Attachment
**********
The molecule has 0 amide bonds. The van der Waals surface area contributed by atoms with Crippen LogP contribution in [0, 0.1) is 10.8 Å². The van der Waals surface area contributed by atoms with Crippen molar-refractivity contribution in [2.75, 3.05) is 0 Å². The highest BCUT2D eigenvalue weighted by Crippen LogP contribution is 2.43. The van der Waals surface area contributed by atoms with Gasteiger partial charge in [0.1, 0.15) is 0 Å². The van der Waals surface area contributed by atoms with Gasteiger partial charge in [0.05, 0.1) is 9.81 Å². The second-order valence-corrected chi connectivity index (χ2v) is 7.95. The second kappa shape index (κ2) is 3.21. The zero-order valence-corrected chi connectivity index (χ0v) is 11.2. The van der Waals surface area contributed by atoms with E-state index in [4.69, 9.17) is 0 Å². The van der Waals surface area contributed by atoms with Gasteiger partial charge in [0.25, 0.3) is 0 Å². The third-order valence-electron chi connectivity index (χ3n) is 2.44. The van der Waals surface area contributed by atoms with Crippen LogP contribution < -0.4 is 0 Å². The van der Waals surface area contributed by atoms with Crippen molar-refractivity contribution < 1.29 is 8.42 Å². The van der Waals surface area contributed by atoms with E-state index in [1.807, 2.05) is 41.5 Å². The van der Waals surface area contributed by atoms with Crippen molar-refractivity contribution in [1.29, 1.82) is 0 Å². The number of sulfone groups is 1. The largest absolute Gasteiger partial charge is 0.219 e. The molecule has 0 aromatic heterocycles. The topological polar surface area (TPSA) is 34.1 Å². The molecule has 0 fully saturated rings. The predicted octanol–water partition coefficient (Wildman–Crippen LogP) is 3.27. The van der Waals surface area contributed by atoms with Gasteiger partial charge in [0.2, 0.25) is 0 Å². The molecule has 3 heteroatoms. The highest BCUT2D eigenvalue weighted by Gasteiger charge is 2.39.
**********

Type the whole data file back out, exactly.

The molecule has 0 amide bonds. The van der Waals surface area contributed by atoms with Crippen LogP contribution in [0, 0.1) is 10.8 Å². The van der Waals surface area contributed by atoms with Crippen molar-refractivity contribution in [2.75, 3.05) is 0 Å². The highest BCUT2D eigenvalue weighted by Crippen LogP contribution is 2.43. The van der Waals surface area contributed by atoms with Gasteiger partial charge in [0.1, 0.15) is 0 Å². The van der Waals surface area contributed by atoms with Gasteiger partial charge in [0.05, 0.1) is 9.81 Å². The second-order valence-corrected chi connectivity index (χ2v) is 7.95. The second kappa shape index (κ2) is 3.21. The zero-order valence-corrected chi connectivity index (χ0v) is 11.2. The van der Waals surface area contributed by atoms with E-state index in [4.69, 9.17) is 0 Å². The van der Waals surface area contributed by atoms with Gasteiger partial charge in [0.25, 0.3) is 0 Å². The third-order valence-electron chi connectivity index (χ3n) is 2.44. The van der Waals surface area contributed by atoms with Crippen LogP contribution < -0.4 is 0 Å². The van der Waals surface area contributed by atoms with Crippen molar-refractivity contribution < 1.29 is 8.42 Å². The van der Waals surface area contributed by atoms with E-state index in [1.807, 2.05) is 41.5 Å². The van der Waals surface area contributed by atoms with Crippen molar-refractivity contribution in [1.29, 1.82) is 0 Å². The number of sulfone groups is 1. The largest absolute Gasteiger partial charge is 0.219 e. The molecule has 0 aromatic heterocycles. The topological polar surface area (TPSA) is 34.1 Å². The molecule has 0 fully saturated rings. The predicted octanol–water partition coefficient (Wildman–Crippen LogP) is 3.27. The van der Waals surface area contributed by atoms with Gasteiger partial charge in [0.2, 0.25) is 0 Å². The molecule has 3 heteroatoms. The highest BCUT2D eigenvalue weighted by Gasteiger charge is 2.39.